This is going to be a special edition of the Chief Thoughts where I only address the New England Patriots signing wide receiver Antonio Brown. I will do a more thorough article on Week 1 later in the week.
I want to address the ethical aspects of this first and then we will address the football side of the argument. Look, we can all sit here and moralize about the nature of the NFL but at the end of the day no one gives a crap as long as you win. People praised the Kansas City Chiefs for holding Kareem Hunt accountable for his actions and looked the other way when they signed not one, but two, alleged domestic abusers to massive contracts.
I’m not going to defend Antonio Brown, but I am happy to contextualize him. He did throw furniture off a balcony, which was negligent, but outside of that incident his behavior has merely been narcissistic.People who say Belichick is being a hypocrite do not understand him: he does not draft character guys because he wants to be a moral leader — he drafts them because he thinks it helps win championships. And the advantage of drafting for character is that it means you can also gamble on incredible talents without risking your locker room. Anyone who says signing Brown is a betrayal of Belichick’s mandate is a fool. Bellichick’s only mandate is what is best for the team.
Let people in the media foul. Let them scream and condemn. Let them rain holier than thou fury on the Patriots. Everyone is going to treat them as snakes. Every franchise is going to moan. Let them. Let the hypocrites cry. There is not a single franchise that would have done a damn thing different. You honestly expect me to sit here and feel bad about signing a narcissist for undermining his “team” and the “spirit of the game”? Terrell Owens was inducted into the Hall of Fame last year despite his reputation as a “locker room cancer.”
There is a reason the league has said they have no intention of investigating Brown leaving Oakland and joining the Patriots shortly after. Because the second they do, the mirror is going to be turned right back on them. It’s far easier to for them to sit quiet and let the media paint the Patriots as villains. It’s what everyone wants to believe anyways.
And you know what? I freaking love it. In the immortals words of Rodney Harrison, “I effing embrace it.”
Okay. With that out of the way, let’s address the football side of this.
I was in the camp that thought the odds of the Patriots signing Antonio Brown were next to none. To be clear, that is distinct from the camp that did not want to sign Antonio Brown. I wanted the Patriots to sign him but I did not think they would.
The reason for wanting to sign him is simple. I have maintained for the the last four years that Antonio Brown is the best wide receiver in the NFL when only considering the field. If you want to believe Julio Jones is better that’s fine. It’s a reasonable debate. But my response to the claim that Julio Jones can do everything that Brown can do only faster and stronger is a simple one: scoreboard. Brown has been the most productive wide receiver in the NFL over the last four years, measurables be damned. But whether he is the best wide receiver or second best is splitting hairs. The point is that Antonio is a Hall of Fame talent, who unlike Rob Gronkowski last season, appears to still be producing at an elite level. Why is Antonio Brown a Hall of Fame talent? Let’s count the ways.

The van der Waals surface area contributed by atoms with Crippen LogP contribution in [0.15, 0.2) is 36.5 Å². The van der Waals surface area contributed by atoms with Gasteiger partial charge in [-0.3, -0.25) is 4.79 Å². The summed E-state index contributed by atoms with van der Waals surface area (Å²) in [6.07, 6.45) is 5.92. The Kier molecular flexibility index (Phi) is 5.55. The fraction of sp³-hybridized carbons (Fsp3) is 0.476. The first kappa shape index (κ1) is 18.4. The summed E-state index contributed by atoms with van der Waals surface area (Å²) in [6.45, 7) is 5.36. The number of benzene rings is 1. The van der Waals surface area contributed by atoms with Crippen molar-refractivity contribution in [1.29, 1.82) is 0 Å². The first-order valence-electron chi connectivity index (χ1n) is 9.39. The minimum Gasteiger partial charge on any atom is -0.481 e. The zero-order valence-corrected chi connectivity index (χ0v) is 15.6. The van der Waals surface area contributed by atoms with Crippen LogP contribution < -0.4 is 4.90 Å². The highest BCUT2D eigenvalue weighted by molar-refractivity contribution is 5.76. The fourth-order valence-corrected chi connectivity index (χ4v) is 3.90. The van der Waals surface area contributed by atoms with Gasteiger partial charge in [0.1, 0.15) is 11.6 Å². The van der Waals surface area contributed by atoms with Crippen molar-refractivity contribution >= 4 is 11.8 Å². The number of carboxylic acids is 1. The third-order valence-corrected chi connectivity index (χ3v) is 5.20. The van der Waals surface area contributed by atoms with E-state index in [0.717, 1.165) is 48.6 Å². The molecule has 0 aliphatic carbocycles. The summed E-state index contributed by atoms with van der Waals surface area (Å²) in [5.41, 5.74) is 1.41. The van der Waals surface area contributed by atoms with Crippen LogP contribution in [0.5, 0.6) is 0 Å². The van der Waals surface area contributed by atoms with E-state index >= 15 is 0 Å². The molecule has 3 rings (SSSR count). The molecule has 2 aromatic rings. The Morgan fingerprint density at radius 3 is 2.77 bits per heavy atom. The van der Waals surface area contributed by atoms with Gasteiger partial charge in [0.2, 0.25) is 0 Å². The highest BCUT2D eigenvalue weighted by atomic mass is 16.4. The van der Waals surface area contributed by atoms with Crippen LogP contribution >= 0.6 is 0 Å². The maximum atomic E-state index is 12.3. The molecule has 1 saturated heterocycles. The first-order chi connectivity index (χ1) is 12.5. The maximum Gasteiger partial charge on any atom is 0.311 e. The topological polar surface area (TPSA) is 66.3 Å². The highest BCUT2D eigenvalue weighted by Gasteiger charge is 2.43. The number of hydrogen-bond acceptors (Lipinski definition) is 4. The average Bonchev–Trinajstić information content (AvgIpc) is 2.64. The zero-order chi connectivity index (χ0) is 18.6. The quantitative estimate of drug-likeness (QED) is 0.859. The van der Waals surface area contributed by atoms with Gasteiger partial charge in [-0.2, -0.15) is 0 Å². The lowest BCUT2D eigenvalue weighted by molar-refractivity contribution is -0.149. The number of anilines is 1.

- He is the most explosive receiver in the NFL off the line of scrimmage. Does he push off nearly every single play? Yes. Does it matter? No, because he does it in a way that it is almost never called.
- He is the best route runner in the NFL. He has quite literally run complex routes blindfolded with only the slightest deviation from where he ran them with his eyes open.
- He plays aggressive and battles for contested catches. You know those catches Brandin Cooks almost made but failed to ultimately reel in? Antonio Brown makes those catches.
- He is a monster after the catch with superior vision and feel for space.
- He has velvet hands and spectacular body control. This is a guy whose nickname, one of many, is Tony Toe Tap.
- You can use him in the short passing game, you can use him in the intermediate passing game, and you can use him deep. People say he is a deep ball specialist that Tom Brady cannot maximize? Bull. He is an every-level-of-the-field expert who can produce in any role. He can play on the inside and the outside. He can return punts. Brown can do everything and most importantly he can do almost all of it at an elite level.
I said before the Patriots signed Brown that even though I did not think he would sign with them, I would support Belichick if he did because he is just that good. The chances of the Patriots replicating Brady-to-Moss are very low but Brady-to-Brown is still going to be a fantastically productive connection. Brady depends on people being where they are supposed to be. Brown can run routes blindfolded and still arrives where he is supposed to go. The math here is not complicated.
Those are all the reasons I wanted the Patriots to sign Brown. Why did I not think they would?
I did not think they would for all the reasons why the Raiders released him. Brown has come across weird for months. The Raiders simply did not believe they would get a Hall of Fame talent onto the football field. And the truth is that there is absolutely zero guarantee that the Patriots will either. New England has a great track record with talented malcontents. They have the greatest coach who has ever lived. They have the greatest quarterback who has ever lived. They have the best system and locker room in football. But if Antonio Brown is not ready mentally absolutely none of that is going to matter. If anyone can get him to produce it is the Patriots, but there is no guarantee they will get him to produce. I also did not think Brown would want to play here. This a me-first guy going to a team-first franchise. I did not think he would be willing to commit to that type of austere lifestyle, even in theory.